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Investigating pregnancy loss in cattle

Lee Jones for Progressive Cattle Published on 24 February 2021
Vaccinating cows

Pregnancy loss is frustrating. We have waited a whole season for the cow or heifer to calve – only to find that she doesn’t calve or loses the calf near calving time.

Cows which experience abortion should be separated from the herd to reduce the chances of spreading something that could be contagious. A little preparation and prevention can go a long way to avoiding pregnancy loss in cows. And that of course is important; after all, without any calves, we don’t get a paycheck.

Technically, pregnancy loss in cattle is divided into three categories: early embryonic loss (less than 45 days), abortion of the fetus (from 45 days until full term) and stillborn (may be born alive but fails to rise and nurse). While the outcome of loss at any stage is failure of the cow or heifer to produce a live calf or delayed rebreeding, determining when the loss occurred is important when trying to determine the cause because there are some risk factors that are more specific to each stage of pregnancy, while others can cause loss or abortion at any stage.

Pregnancy maintenance requires a healthy dam, properly functioning placental membranes and healthy fetus. If the health or function of any of these are compromised, then the pregnancy may be terminated. The list of things that can cause pregnancy loss is long, very long.

Most producers think of infectious causes (disease caused by an organism like a bacteria or virus) when they think of abortion, but other things like toxins, environment, genetic defects, physical trauma or even severe stress can also cause pregnancy loss or contribute to pregnancy loss. Some organisms like leptospirosis and listeria spp. can be found in the environment and often affect only one or very few animals. Viruses like bovine viral diarrhea (BVD) or bovine herpes virus (IBR), however, can be very contagious and require immediate intervention if they are found in the herd.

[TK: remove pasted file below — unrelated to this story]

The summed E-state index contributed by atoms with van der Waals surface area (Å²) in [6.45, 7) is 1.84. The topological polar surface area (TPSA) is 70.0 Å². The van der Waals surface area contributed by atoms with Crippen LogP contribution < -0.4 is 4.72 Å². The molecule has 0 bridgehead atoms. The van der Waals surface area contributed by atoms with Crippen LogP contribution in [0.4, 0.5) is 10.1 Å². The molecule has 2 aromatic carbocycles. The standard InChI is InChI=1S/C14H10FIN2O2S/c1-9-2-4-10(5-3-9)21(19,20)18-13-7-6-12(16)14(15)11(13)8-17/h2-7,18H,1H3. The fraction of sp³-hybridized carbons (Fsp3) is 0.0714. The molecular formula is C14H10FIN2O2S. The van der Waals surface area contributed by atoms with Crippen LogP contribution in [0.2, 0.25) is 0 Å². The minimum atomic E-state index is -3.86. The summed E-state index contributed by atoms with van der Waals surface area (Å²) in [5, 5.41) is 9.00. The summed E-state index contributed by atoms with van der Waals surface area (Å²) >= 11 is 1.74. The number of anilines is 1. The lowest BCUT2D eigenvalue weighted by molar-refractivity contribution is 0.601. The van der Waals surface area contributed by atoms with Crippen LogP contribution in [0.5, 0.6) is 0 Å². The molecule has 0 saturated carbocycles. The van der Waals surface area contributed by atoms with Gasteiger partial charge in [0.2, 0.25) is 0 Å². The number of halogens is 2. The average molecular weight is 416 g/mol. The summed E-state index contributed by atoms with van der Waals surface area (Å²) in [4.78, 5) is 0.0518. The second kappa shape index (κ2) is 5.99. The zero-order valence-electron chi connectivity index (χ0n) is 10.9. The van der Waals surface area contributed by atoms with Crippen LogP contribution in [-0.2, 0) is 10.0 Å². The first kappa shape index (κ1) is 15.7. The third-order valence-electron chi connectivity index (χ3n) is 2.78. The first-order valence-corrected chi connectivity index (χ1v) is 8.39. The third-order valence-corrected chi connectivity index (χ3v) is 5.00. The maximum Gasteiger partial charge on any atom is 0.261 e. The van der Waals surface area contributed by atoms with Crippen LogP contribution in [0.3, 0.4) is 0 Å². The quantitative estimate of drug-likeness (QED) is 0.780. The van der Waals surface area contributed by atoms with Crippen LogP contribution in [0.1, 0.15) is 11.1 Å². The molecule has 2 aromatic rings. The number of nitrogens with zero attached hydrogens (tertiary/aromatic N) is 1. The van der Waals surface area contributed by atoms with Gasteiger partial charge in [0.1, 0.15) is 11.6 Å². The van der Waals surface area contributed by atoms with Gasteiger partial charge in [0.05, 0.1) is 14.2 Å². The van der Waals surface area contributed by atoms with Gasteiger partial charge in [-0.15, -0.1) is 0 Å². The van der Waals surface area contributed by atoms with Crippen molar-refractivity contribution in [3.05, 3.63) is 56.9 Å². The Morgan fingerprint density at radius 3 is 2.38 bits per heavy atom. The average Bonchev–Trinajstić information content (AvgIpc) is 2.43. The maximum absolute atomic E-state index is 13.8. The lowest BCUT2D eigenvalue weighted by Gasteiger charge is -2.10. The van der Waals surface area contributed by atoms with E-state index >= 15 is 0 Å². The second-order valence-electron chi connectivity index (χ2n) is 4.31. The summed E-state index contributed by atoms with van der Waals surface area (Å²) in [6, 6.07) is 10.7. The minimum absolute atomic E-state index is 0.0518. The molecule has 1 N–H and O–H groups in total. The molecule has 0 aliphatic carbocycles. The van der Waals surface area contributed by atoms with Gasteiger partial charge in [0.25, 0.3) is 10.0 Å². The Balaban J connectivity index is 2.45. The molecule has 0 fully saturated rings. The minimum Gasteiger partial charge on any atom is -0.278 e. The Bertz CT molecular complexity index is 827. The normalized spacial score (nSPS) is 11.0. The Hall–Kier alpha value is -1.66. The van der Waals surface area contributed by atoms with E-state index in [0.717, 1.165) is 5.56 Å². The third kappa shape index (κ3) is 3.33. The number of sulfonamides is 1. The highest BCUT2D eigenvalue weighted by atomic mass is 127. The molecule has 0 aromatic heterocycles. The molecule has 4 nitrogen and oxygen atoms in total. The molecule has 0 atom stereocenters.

Prevention of pregnancy loss

Producers can’t protect every pregnancy, but many causes of pregnancy loss or abortion can be avoided with some simple common-sense practices.

1. Good nutrition is essential – Healthy cattle on a balanced diet in good body condition generally don’t have problems with pregnancy loss. Testing forages for nitrates and avoiding feeding forages high in nitrates is also a good management practice. Proper storage of forages is also important. Spoiled hay or improperly ensiled forages can contain organisms that can cause abortion.

2. Proper vaccination against many common infectious organisms – The commonly available vaccines don’t protect against all possible infectious causes but do stimulate immune protection against many of the common causes of abortion such as IBR, BVD, campylobacter (vibrio) and leptospirosis. Proper timing and handling of vaccine is important for vaccines to work as intended. Caution: Some vaccines can cause abortion if not given according to the label.

3. Biosecurity plan – Minimizing exposure from introduced problems is critical. Introducing replacement cattle, including bulls, at the wrong time can also introduce organisms that cause abortion. Avoiding any additions until after cows have calved is the best bet, and making sure all new additions are free from infectious disease is critical.